Winning the debate on immigration will take more than dry statistics

When making the case for immigration (which we should) we should also recognise that there will be a backlash if people don't feel they have been consulted about the pace of change.

Today’s figures from University College London, which show that migrants to the UK have made a net economic contribution to the UK economy, are welcome although unsurprising.

I say unsurprising because anyone who has previously looked at the data will already be aware that migrants tend to put more into the pot than they take out.

You wouldn’t know that looking at our printed press, of course, where stories about immigrants ‘flooding over here’ for a ‘life on benefits’ predominate.

However there is now an increasing amount of data suggesting that people do not travel halfway across Europe to stay poor, but rather do so to make a better life for themselves. Scaremongering about EU migrants coming to the UK to claim benefits is a myth, and has been demonstrated as such.

Despite the temptation to celebrate, however, (we were right and the Right were wrong, after all) it is still important to consider how the public feel about migration. And in this respect we may have won the argument but are losing the battle.

Over the medium and longer-term economic migration does not reduce the number of jobs available to indigenous Britons. Nor, apart from in the very lowest paying jobs (a problem, I agree), does it have a downward effect on wages.

However, Quantifiable data on its own, while essential for a higher standard of debate, does not take into account how people feel about the pace of change. Despite evidence of the benefits of migration to the UK, it remains unpopular.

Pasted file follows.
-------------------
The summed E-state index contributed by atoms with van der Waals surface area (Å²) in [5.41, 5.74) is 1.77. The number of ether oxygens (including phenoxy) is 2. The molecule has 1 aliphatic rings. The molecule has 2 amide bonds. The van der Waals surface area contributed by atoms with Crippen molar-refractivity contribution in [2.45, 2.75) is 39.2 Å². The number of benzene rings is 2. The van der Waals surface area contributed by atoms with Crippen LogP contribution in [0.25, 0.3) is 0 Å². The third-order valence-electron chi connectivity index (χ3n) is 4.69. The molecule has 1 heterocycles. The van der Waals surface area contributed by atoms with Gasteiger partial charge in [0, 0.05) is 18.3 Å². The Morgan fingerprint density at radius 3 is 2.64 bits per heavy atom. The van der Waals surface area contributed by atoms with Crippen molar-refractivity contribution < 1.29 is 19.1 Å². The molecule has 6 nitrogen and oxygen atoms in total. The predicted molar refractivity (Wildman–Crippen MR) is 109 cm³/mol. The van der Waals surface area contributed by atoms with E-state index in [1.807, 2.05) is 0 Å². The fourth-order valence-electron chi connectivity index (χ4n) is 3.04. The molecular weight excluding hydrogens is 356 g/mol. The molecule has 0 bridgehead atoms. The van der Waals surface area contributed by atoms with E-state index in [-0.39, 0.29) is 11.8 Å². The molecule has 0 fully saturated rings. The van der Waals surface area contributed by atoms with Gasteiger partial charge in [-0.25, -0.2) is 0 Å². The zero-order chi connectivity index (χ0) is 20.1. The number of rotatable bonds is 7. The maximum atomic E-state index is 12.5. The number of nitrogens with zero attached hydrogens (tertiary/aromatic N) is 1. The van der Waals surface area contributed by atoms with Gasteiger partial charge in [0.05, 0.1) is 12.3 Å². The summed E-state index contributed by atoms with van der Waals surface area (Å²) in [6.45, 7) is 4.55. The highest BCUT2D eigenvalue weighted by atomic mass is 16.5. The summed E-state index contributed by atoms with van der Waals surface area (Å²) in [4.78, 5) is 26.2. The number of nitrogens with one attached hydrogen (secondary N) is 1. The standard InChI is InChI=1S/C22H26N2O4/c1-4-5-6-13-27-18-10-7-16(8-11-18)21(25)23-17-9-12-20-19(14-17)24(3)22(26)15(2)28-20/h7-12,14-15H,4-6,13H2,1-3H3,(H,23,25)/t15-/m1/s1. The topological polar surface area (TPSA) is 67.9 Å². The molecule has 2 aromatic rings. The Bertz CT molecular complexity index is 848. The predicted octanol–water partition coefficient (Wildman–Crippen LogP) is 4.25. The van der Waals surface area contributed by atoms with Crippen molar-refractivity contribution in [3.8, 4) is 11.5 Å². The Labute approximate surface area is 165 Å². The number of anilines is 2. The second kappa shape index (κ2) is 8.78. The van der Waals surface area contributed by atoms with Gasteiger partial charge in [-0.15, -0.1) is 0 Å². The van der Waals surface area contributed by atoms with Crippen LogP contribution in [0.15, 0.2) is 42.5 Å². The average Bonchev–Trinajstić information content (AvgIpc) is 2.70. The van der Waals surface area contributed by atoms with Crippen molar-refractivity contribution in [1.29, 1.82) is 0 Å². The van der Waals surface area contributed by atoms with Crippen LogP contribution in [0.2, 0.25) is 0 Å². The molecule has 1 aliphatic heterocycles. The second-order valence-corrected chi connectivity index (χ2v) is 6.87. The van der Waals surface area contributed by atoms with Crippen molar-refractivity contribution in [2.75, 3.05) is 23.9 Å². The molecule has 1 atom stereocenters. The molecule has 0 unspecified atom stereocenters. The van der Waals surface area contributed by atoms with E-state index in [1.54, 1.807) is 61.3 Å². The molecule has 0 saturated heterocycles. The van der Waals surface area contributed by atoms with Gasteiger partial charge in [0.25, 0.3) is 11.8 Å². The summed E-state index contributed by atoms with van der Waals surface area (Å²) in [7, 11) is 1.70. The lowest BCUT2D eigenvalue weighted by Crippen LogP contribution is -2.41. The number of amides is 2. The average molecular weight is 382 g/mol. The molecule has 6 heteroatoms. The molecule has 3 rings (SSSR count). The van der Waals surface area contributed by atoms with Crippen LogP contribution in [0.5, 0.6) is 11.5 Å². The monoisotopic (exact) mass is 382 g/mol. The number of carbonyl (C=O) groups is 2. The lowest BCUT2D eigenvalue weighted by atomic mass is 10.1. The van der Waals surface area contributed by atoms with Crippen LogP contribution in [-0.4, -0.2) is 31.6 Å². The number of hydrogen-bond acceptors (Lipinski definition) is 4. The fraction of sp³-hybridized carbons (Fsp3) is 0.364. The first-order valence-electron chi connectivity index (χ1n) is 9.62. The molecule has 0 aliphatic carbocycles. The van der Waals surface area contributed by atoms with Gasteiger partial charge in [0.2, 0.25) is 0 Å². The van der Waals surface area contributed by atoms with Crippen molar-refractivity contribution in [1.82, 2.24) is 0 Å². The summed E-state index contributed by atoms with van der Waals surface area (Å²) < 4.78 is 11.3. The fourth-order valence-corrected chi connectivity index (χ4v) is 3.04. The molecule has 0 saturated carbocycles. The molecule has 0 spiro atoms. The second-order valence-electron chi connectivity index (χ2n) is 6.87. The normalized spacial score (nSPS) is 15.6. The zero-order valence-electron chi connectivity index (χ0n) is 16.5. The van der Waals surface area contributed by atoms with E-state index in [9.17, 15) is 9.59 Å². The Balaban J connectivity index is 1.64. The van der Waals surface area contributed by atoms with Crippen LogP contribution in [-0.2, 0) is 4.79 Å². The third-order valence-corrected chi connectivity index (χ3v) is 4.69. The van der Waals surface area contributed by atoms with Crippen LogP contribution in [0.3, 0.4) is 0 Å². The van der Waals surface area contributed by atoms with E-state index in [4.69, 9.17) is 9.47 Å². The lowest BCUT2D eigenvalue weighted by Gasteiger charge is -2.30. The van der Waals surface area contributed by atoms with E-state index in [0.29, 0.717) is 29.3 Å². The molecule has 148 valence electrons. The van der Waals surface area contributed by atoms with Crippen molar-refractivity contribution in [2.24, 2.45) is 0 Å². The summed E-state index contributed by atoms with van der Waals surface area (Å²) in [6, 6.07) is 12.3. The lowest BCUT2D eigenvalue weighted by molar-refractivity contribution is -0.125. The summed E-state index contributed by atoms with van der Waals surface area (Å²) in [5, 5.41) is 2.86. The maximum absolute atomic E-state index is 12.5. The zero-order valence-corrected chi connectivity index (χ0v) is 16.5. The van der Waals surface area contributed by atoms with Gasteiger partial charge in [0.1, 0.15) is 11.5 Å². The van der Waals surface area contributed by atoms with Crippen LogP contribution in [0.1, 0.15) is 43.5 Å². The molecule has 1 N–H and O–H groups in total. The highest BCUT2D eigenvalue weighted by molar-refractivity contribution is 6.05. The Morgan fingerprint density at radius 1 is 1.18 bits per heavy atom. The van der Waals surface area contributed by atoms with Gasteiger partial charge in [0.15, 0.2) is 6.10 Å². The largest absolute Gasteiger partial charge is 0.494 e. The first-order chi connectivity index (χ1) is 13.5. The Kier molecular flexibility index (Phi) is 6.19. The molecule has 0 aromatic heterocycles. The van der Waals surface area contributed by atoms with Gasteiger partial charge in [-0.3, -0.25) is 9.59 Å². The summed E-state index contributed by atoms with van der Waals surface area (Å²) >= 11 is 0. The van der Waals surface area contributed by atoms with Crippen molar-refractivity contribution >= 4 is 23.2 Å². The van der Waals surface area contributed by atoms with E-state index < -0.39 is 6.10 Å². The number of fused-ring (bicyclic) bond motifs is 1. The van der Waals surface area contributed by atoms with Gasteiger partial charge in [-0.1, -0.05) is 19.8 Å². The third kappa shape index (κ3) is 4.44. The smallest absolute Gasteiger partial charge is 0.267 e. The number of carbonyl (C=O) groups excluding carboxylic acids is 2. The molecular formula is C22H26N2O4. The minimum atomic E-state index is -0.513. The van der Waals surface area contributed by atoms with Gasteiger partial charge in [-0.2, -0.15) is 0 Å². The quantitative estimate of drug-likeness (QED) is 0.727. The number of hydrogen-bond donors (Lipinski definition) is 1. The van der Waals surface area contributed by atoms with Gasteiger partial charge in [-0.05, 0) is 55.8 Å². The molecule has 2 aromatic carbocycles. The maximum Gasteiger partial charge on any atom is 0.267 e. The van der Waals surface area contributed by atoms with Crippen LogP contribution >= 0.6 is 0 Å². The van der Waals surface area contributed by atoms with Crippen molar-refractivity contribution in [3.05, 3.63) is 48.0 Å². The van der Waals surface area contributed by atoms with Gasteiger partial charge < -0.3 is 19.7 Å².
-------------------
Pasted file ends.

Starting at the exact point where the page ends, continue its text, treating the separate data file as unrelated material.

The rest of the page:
Large majorities in Britain have been opposed to immigration since at least the 1960s, and around three quarters of British people favour reducing immigration, according to Oxford University’s Migration Observatory.

In some instances plain old xenophobia is to blame. But that doesn’t account for the fact that many former immigrants are themselves want to see immigration to the UK reduced.

Once possible cause is the campaign of misinformation conducted by the tabloid press, which regularly runs emotive and misleading stories portraying migrants as people only interested in coming to the UK to sign on.

The data released by ULU today is vital in combating the misleading portrait of immigration put out by the tabloids, and it is important that those of us who believe immigration has been good for Britain hold the scaremongerers to account when they try to mislead the public with intentionally misleading data.

That said, we also need to become better at listening to how people feel, rather than simply throwing dry data at them. As mentioned earlier, quantifiable data on its own isn’t enough, for it doesn’t into account peoples’ myriad of experiences. Rather than simply use it as a clich√©, it really is important that politicians on the Left ‘listen’ to the public on immigration.

That doesn’t mean pandering to misinformed opinion; but it does mean that when making the case for immigration (which we should, often) we must recognise that there will be a backlash if people don’t feel they have been consulted about the pace of change. And if that happens, we will all suffer.

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